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California Quail

California Quail

Posted by Grange Co-op on 1st Sep 2017

Male: dark crown, white-bordered black “cheeks” and black throat; prominent white “eyebrow”

Female: similar to male only with a grayish brown face and throat and smaller plume.

Plump bird with a gray breast, back and tail; “scaled” light brown to white appearance on the belly. Both genders sport a prominent teardrop-shaped plume on the forehead.


Female builds a well concealed nest lined with grasses and dead leaves, usually placed in a scraped depression near a log, rock or stump or brush pile. The 12-16 eggs are creamy white with brown markings.


Gleans and scratches on the ground. Eat weeds, grasses, grain and insects. Will come to ground feeders for grain and seeds, millet being their preferred seed.


Rogue Dove and Quail, millet and cracked corn. Shop Wild Bird Food.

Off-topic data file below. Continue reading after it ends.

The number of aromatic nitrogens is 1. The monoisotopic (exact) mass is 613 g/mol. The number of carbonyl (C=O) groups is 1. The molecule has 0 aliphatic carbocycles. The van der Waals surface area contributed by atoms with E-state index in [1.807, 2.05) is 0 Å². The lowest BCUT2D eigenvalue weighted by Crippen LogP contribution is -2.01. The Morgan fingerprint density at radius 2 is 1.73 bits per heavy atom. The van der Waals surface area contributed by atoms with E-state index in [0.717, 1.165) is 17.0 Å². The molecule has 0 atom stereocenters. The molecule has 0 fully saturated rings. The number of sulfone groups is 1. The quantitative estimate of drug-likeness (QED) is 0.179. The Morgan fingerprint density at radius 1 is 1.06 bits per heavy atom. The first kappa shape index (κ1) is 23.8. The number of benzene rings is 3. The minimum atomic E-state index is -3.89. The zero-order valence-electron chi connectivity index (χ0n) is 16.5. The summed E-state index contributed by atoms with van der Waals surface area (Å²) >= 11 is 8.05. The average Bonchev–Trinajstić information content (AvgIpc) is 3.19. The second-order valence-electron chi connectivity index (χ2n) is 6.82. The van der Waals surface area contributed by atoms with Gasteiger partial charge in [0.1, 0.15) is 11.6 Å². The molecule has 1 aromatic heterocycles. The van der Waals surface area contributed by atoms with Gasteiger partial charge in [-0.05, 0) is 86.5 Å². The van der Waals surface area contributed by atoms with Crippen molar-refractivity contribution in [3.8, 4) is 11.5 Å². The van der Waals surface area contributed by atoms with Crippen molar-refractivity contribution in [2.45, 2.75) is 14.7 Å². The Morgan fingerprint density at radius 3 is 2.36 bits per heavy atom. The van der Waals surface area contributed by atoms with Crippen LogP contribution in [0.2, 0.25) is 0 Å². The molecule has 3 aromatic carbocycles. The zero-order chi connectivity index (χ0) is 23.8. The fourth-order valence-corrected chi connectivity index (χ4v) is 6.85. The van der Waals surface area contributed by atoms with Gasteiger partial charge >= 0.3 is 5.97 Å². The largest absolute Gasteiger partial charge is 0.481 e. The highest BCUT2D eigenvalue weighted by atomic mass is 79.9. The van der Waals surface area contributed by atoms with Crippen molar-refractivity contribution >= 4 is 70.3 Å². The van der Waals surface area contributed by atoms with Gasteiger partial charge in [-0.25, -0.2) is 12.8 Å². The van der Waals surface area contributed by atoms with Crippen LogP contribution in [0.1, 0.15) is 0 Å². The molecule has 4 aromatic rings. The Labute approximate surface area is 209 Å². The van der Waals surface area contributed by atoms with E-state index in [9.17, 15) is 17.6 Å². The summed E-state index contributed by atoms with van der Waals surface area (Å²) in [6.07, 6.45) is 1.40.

Ground feeders. Shop Wild Bird Feeders.


A common and widespread quail native to southwestern Oregon found in open fields, agricultural areas, brush, sagebrush, oak and riparian woodlands, even in suburban parks, usually near water.


This quail rarely flies, preferring to run away. It roosts in trees or dense shrubs at night, not on the ground. In fall, birds form large coveys of 30-40 birds on average but can be up to several hundred birds. In breeding season, the covey disperses and mated pairs begin nesting. Young stay with the family group until autumn. They generally only have one brood per year; however, females may re-nest in favorable years, in which case the male takes over care of the first brood. Their location call is a 3-note “chi-ca-go”.


The Mountain Quail is distinguished by 1 or 2 long, straight head plumes, strongly white-barred rufous sides and unbarred rufous belly.

Do you live in an area with quail? Would you like to see quail in your yard, or do you already have some and want them to stick around? We’ve got hand-selected products to help you and your feathered friends get together.